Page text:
In addition, there may have been more reason for the companies  to produce ‘artistic’ and possibly also more subtle posters, because this will have a very direct effect on the station environment.  Although this probably worried Frank Pick more than it did the owners of Victoria Coach Station.

Victoria Coach Station 1962

I’ve also read an interesting suggestion that in the early days, London Underground commissioned lots of posters of wide open spaces to counteract the perceived claustrophobia of the tube, but I don’t think there’s any proof of that.

Burnham Beeches walter spradbury 1912
Burnham Beeches, Walter Spradbury 1912

Now originally this was going to be my only point, that all of these people owned their hoardings and so had to invest more in posters and poster design than other companies, which in turn may be one reason why their posters are collectable.  And that this hadn’t really been noted until now.

But then I found a really interesting article by David Watts (insert Jam or Kinks record into your head here as you wish) about pre-war depictions of Yorkshire in railway posters.  It’s an exemplary look at how posters worked and were consumed, rather than just what they looked like, and backed up by a ton of research.  The world of posters could do with a lot more of this kind of rigorousness (not that I’m volunteering to read 200 volumes of railway company internal correspondence, you understand).

One of his points is that the context of railway posters is all-important.  They didn’t need to have pictures of trains on, because they were posted up in stations.  The fact that they were advertising railway travel rather than just the location pictured could be asssumed.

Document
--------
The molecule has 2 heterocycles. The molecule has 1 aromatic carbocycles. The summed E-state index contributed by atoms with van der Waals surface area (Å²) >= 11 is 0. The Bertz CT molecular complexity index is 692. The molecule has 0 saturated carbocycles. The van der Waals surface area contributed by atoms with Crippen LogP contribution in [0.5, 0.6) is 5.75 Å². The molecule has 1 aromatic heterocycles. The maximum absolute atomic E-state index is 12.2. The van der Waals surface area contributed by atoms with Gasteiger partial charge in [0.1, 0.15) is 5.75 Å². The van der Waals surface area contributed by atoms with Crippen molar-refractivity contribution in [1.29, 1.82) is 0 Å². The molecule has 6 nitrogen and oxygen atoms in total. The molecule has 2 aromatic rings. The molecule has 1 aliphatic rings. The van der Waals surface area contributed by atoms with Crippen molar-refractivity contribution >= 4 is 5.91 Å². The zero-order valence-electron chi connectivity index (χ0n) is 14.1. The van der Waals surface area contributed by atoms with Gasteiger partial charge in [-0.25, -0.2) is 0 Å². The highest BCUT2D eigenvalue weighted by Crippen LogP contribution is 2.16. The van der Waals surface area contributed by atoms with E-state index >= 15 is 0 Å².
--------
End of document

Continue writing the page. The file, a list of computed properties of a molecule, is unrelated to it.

Woodhall Spa vintage railway poster
Andrew Johnson, no date

The same is true of London Transport posters.  They can just say Go to Uxbridge.

Uxbridge London Transport poster Charles Paine, 1921
Charles Paine, 1921

That you’d use the underground to do so is implicit in the fact that the poster is displayed at a tube station.

But, as Watts points out, this contextualisation of the posters has other implications.

…omitting any visual reference to rail travel allowed posters to be detached easily from their ‘mundane commercial purpose’.

So the companies, as I’ve mentioned before, could promote their posters as examples of good design for the masses, and even as fine art, in part because they didn’t need to say Go By Train in large letters at the bottom.

Now Watts argues that this made railway posters at least a rather poor form of advertising.  And he does put forward some evidence that the train companies themselves thought this way by the early to mid 1930s too.  Images of trains, or at least the idea of train travel did become more prominent after then – as in the Tom Purvis that is coming up at Christies next month.

Tom Purvis 193o LNER poster

But he also says – and I think that this is entirely right – that the fact that the posters were semi-detached from their commercial purposes is one of the factors that has made them so collectable.  They exist in a limbo between fine art and outright commercialism, and are so more appealing than an advertisement for Eno’s Fruit Salts or Gilette Razors.

Although it is worth remembering that it’s only because the companies were promoting them as ‘art’ that these posters are available to collect at all.  Shell, Underground and railway posters were all available for sale to the public when they were first produced, so they do survive in attics and collections, while the most commercial billboard posters weren’t and so aren’t.  (I’ve mentioned this in passing before, but really ought to pull together all the sources on this one day, because it’s not said often enough.  Even here.)

But I think there’s also another way in which the context affected railway posters in particular (although the same is probably also true of London Transport and coach posters to some degree as well).  Watts points out how much the railway posters are selling an image of ‘deep’ England, by which he means an archaic, un-modernised and highly rural vision of the countryside.  Now whenever this vision is called up at this time, it is almost always intended as a direct contrast to the modernity, ribbon development and speed of the 1920s and 30s.

Edwin Byatt Vintage railway poster 1940
Edwin Byatt, 1940

But in the railway station, that contrast is always there anyway.  Most of these poster would have been displayed in an urban setting, and even where they were put up at local stations, there was the machinery and bustle of the railway itself.  So the posters are also using their context to suggest that there is an alternative, an escape.  And that’s something else that they don’t need to spell out in words at the bottom.